2

Let's say I have an unordered_set<int> S.

I know I can iterate through S with:

void iterate(){
    for (const auto& elem: S) {
        cout<<elem<<endl;
    }
}

My question is: if I call iterate() and it prints a certain sequence of numbers, is it guaranteed that if I call iterate() as many times as I want, it will always print the same sequence?

  • 3
    I think it should be the same although I cannot find where in the Standard it is spelled out – M.M Nov 14 '18 at 0:44
6

Yes, as long as S is not modified. [container.requirements.general]p6:

begin() returns an iterator referring to the first element in the container.

The use of the definite article "the" implies that there's only one such "first element". Therefore, multiple calls to begin() on the same (unchanged) container must return iterators referring to the same element.

Additionally, all container iterators are required to be at least forward iterators (see Table 64 in the same subclause).

The rest falls out the forward iterator requirements in [forward.iterators], in particular:

  • two dereferenceable iterators compare equal if and only if the results of dereferencing them are bound to the same object; and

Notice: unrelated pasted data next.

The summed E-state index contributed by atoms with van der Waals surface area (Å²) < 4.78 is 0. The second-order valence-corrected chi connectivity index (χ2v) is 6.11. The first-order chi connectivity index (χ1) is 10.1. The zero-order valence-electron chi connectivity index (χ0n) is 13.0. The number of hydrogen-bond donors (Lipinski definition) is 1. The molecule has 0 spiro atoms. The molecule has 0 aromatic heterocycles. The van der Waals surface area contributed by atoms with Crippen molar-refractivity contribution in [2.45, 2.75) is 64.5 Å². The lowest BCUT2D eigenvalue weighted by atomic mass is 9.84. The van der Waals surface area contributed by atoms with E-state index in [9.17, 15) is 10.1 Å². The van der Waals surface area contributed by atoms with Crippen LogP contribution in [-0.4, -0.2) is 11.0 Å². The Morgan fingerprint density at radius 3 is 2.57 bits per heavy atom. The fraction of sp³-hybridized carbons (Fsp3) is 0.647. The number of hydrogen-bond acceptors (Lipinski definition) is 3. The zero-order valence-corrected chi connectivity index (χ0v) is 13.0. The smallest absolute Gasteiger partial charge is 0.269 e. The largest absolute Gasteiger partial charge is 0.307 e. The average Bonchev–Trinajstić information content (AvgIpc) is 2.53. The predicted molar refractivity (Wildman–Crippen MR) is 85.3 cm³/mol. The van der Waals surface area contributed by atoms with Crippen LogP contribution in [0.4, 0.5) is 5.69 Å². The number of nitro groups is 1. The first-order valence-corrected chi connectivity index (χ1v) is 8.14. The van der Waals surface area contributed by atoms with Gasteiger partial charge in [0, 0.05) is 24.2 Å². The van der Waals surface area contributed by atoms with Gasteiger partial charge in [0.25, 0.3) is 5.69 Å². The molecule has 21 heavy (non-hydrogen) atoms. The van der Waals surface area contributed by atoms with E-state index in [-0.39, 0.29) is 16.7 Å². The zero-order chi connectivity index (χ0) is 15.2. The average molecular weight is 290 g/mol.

• incrementing two equal iterators produces equal iterators.

Since you start with equal iterators, every step of the iteration must produce equal iterators, which must refer to the same element in the container.

  • Maybe the DS9000 could detect that there are never two such iterators simultaneously in existence (we go begin...end, then begin...end again in the question) and give a different ordering the second time, without actually breaking any of the rules – M.M Nov 14 '18 at 1:02
2

Provided that you do not change the contents of the set, you will get the same order of elements during iteration.

This is because iteration is deterministic. Should the internal structure of the set change for no reason, iterators would get invalidated.

  • The guarantee may be weak from a standards perspective, but any reasonable implementation has this guaranteed. After all, the state of the unordered_set does not change because a call to begin() and end(). – Captain Giraffe Nov 14 '18 at 0:51
-1

I found a sentence which is "Notice that an unordered_set object makes no guarantees on which specific element is considered its first element." in this website I belive this can help your question.

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